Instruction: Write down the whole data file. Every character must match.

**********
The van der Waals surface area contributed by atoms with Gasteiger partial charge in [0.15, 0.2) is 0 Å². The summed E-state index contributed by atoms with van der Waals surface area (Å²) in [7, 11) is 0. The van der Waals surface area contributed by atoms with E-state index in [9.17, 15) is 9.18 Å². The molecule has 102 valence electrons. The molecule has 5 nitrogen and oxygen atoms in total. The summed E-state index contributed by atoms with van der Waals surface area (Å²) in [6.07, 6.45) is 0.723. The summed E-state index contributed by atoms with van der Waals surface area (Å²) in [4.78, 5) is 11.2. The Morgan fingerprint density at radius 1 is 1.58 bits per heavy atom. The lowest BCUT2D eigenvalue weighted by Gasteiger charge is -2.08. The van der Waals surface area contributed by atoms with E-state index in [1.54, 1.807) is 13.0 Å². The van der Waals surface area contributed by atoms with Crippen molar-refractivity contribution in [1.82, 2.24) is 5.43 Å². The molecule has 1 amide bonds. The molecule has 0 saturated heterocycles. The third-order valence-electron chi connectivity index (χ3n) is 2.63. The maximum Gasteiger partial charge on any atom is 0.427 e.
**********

The van der Waals surface area contributed by atoms with Gasteiger partial charge in [0.15, 0.2) is 0 Å². The summed E-state index contributed by atoms with van der Waals surface area (Å²) in [7, 11) is 0. The van der Waals surface area contributed by atoms with E-state index in [9.17, 15) is 9.18 Å². The molecule has 102 valence electrons. The molecule has 5 nitrogen and oxygen atoms in total. The summed E-state index contributed by atoms with van der Waals surface area (Å²) in [6.07, 6.45) is 0.723. The summed E-state index contributed by atoms with van der Waals surface area (Å²) in [4.78, 5) is 11.2. The Morgan fingerprint density at radius 1 is 1.58 bits per heavy atom. The lowest BCUT2D eigenvalue weighted by Gasteiger charge is -2.08. The van der Waals surface area contributed by atoms with E-state index in [1.54, 1.807) is 13.0 Å². The van der Waals surface area contributed by atoms with Crippen molar-refractivity contribution in [1.82, 2.24) is 5.43 Å². The molecule has 1 amide bonds. The molecule has 0 saturated heterocycles. The third-order valence-electron chi connectivity index (χ3n) is 2.63. The maximum Gasteiger partial charge on any atom is 0.427 e.